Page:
ASA 129th Meeting - Washington, DC - 1995 May 30 .. Jun 06

4aSC7. Phonotactic and metrical influences on subjective ratings of spoken nonsense words.

Michael S. Vitevitch

Paul A. Luce

Language Perception Lab., Dept. of Psych., SUNY, Buffalo, NY 14260

Jan Charles-Luce

David Kemmerer

SUNY at Buffalo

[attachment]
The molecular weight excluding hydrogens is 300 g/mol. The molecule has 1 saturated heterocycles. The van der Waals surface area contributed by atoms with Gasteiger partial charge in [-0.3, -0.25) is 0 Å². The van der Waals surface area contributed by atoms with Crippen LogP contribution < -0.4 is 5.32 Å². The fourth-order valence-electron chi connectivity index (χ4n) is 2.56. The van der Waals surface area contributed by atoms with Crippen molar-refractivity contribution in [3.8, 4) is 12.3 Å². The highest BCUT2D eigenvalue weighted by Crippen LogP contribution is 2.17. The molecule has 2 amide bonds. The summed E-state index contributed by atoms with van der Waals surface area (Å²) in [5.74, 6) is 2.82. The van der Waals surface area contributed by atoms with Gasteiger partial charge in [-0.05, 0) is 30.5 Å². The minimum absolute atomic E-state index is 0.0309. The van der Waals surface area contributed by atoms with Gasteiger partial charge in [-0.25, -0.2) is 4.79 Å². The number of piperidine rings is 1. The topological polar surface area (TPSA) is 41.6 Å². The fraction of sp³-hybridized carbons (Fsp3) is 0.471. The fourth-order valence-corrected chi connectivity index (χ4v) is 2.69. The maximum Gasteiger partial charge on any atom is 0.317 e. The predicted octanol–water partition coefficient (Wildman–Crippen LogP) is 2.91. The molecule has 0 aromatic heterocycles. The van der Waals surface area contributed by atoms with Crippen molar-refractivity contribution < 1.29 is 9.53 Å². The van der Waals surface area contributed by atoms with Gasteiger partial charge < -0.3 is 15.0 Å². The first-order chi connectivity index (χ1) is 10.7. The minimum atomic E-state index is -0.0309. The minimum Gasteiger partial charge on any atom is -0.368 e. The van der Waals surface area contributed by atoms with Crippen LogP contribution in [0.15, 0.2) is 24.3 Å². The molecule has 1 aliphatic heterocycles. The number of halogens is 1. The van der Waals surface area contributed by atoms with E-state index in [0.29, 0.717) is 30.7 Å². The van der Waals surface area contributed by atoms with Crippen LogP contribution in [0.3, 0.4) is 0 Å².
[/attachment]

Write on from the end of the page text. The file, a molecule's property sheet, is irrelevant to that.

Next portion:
This research examined English speakers' intuitions about the phonological ``goodness'' of nonsense words. Subjects rated bisyllabic, CVCCVC nonsense words that varied in phonotactic probability and stress placement. Using a ten-point scale, subjects judged how English-like the nonsense words sounded. Although all nonsense words were phonotactically legal in English, subjects showed strong preferences for stimuli composed of highly probable phonotactic contributions. Moreover, subjects judged nonsense words with strong--weak stress patterns as constituting ``better'' sounding English words than nonsense words with weak--strong patterns. No interaction between phonotactic probability and stress was observed. These results will be discussed in light of recent findings regarding adults' (Auer and Luce, 1993) and infants' (Jusczyk, Luce, and Charles-Luce, 1994) sensitivity to the phonotactic configurations of spoken stimuli. [Work supported by NIDCD.]